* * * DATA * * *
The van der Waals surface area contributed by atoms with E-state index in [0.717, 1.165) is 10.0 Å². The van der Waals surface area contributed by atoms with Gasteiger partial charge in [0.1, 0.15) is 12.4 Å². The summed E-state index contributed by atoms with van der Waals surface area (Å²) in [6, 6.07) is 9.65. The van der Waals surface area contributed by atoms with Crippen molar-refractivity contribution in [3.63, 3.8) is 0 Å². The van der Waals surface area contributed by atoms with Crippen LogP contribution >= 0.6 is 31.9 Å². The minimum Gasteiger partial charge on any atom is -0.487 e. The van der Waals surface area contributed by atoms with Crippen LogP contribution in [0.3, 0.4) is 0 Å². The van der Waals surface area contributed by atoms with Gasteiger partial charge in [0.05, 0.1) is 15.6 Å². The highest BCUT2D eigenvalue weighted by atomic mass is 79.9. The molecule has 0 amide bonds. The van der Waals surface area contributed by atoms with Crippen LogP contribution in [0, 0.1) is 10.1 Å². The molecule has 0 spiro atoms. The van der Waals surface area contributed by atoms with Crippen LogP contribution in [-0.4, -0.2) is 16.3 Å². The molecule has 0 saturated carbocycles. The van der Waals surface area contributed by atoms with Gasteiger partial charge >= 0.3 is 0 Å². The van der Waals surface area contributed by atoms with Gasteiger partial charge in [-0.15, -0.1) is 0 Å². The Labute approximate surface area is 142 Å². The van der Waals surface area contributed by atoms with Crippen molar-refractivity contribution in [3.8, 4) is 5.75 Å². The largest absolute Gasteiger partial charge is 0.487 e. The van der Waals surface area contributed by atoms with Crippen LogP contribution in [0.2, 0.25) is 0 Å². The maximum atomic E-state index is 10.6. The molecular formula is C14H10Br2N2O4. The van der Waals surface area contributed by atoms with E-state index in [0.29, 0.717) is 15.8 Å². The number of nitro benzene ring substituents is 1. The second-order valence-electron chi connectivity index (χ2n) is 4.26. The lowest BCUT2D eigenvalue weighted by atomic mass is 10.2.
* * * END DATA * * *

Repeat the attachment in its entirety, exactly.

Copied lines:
The van der Waals surface area contributed by atoms with E-state index in [0.717, 1.165) is 10.0 Å². The van der Waals surface area contributed by atoms with Gasteiger partial charge in [0.1, 0.15) is 12.4 Å². The summed E-state index contributed by atoms with van der Waals surface area (Å²) in [6, 6.07) is 9.65. The van der Waals surface area contributed by atoms with Crippen molar-refractivity contribution in [3.63, 3.8) is 0 Å². The van der Waals surface area contributed by atoms with Crippen LogP contribution >= 0.6 is 31.9 Å². The minimum Gasteiger partial charge on any atom is -0.487 e. The van der Waals surface area contributed by atoms with Crippen LogP contribution in [0.3, 0.4) is 0 Å². The van der Waals surface area contributed by atoms with Gasteiger partial charge in [0.05, 0.1) is 15.6 Å². The highest BCUT2D eigenvalue weighted by atomic mass is 79.9. The molecule has 0 amide bonds. The van der Waals surface area contributed by atoms with Crippen LogP contribution in [0, 0.1) is 10.1 Å². The molecule has 0 spiro atoms. The van der Waals surface area contributed by atoms with Crippen LogP contribution in [-0.4, -0.2) is 16.3 Å². The molecule has 0 saturated carbocycles. The van der Waals surface area contributed by atoms with Gasteiger partial charge >= 0.3 is 0 Å². The van der Waals surface area contributed by atoms with Gasteiger partial charge in [-0.15, -0.1) is 0 Å². The Labute approximate surface area is 142 Å². The van der Waals surface area contributed by atoms with Crippen molar-refractivity contribution in [3.8, 4) is 5.75 Å². The largest absolute Gasteiger partial charge is 0.487 e. The van der Waals surface area contributed by atoms with Crippen LogP contribution in [0.2, 0.25) is 0 Å². The maximum atomic E-state index is 10.6. The molecular formula is C14H10Br2N2O4. The van der Waals surface area contributed by atoms with E-state index in [0.29, 0.717) is 15.8 Å². The number of nitro benzene ring substituents is 1. The second-order valence-electron chi connectivity index (χ2n) is 4.26. The lowest BCUT2D eigenvalue weighted by atomic mass is 10.2.